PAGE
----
World Pest Day Brings Awareness This Summer
By now, everyone in the United States knows what a deer tick is. Their connection with Lyme disease has turned them into public enemy number one. But, how dangerous are they? Are they really a threat, or have the stories greatly exaggerated the truth? Let's take a look, and you decide.
Deer ticks are not born with Lyme disease. In fact, deer ticks never carry Lyme disease. When a deer tick feeds on an animal that is infected with the bacterium Borrelia burgdorferi, it enters the gut of the tick and works its way into its salivary glands. Once there, it can be injected into a human when the tick feeds again. When Borrelia burgdorferi enters a human, it turns into Lyme disease if the immune system is not able to neutralize it. And every tick that contracts this bacterium has a chance of neutralizing it inside their own body.
When a tick attaches to a human, it can take 24-48 hours for a harmful amount of bacteria to transfer. While there is no set amount, scientists have concluded that early detection and early removal can significantly reduce the risk of contraction.
It's not all good news. While every deer tick that attaches to you does not necessarily have this bacteria, and it takes time for the bacteria to transfer, these are tiny bugs. A single field mouse can have as many as 100 deer ticks in its fur. Finding a deer ticks isn't easy, especially if it has attached to a pet.
If you work in tall grass or wooded areas on a daily basis, you will be at higher risk for having a deer tick attach and, subsequently, a greater risk of being bitten by an infected tick.
If you own a pet, especially a dog, you are statistically more likely to contract Lyme disease.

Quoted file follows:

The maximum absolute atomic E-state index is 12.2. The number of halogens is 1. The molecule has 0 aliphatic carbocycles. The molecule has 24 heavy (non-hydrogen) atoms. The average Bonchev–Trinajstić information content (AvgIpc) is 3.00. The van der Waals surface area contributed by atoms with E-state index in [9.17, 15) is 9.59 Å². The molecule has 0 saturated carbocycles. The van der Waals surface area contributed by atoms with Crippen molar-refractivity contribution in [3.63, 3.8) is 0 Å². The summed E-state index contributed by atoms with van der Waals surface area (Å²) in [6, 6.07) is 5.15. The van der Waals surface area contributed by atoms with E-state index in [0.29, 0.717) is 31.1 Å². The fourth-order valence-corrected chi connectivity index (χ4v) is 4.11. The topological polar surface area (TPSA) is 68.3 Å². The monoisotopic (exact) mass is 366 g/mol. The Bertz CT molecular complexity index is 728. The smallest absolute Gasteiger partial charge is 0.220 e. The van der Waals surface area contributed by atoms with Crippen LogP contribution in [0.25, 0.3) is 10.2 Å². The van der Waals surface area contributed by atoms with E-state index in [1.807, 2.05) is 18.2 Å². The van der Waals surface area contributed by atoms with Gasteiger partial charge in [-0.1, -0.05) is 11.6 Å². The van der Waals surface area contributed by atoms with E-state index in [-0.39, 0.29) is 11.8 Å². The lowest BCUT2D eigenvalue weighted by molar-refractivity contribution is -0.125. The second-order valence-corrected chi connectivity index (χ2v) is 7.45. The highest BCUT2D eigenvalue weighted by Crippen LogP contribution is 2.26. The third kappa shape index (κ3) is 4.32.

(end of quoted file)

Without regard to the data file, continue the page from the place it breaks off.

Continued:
If you have a rodent infestation in your home, there is a likelihood of a secondary infestation of ticks and possible exposure to the Lyme-causing bacterium Borrelia burgdorferi.
If you have bird feeders, you may be accidentally allowing deer ticks into your yard. These tiny ticks are known to attach to birds. When these pretty animals fly into your yard, they may shed tick eggs or ticks into your yard. This could result in exposure to Lyme disease, and other tick-borne illnesses.
Those who have ongoing pest control are at lower risk for several illnesses that are spread by pest bugs and wildlife. Pest control can directly address ticks in a yard, or ticks in a home. It also works to control animals that bring ticks in.
Those who keep their pets indoors, or who groom their pets more frequently, are more likely to find and destroy ticks. The use of veterinary-prescribed products is also a vital part of tick prevention. While not 100% effective at stopping ticks, it is an important piece of the tick-control puzzle.
Those who work to prevent wildlife from entering their yards. There are many strategies for keeping furry animals away. Some involve removing food sources. Some involve structural modifications or fencing. Others are simple yard maintenance. When you actively deter wildlife, you reduce your exposure to deer ticks.
Are deer ticks dangerous? They can be. The level of risk is directly linked to the measures we take to prevent them from being in our yards, in our homes, on our pets, and directly on us. It is also connected to awareness. Lyme disease can be cured in its early stages. If you know you are at risk because of exposure to deer ticks, and you have symptoms, let your doctor know. It is also helpful to put any tick you find feeding on your skin into a sealed plastic bag. This will help your physician to properly diagnose you.
Deer ticks don't just spread Lyme disease. They are linked to many harmful diseases. But good tick control, and ongoing personal protection, can reduce the threat.
If you have more questions or you would like to schedule a meeting with a service professional, reach out to us. Deer ticks are only as dangerous as we let them be.
Mosquitoes and ticks thrive from spring to fall, which is why our Seasonal Mosquito Control plan is guaranteed to eliminate these yard pests during their peak. During the initial service, we will walk your property to identify where mosquitoes and ticks reside and breed and perform treatment to problem areas using a specialized misting system. Ongoing services continue once a month, typically March to October.
Monthly (7-8 Services Per Season)
Exterior Mosquito Treatment
Exterior Tick Spraying
Starting at $59*/month
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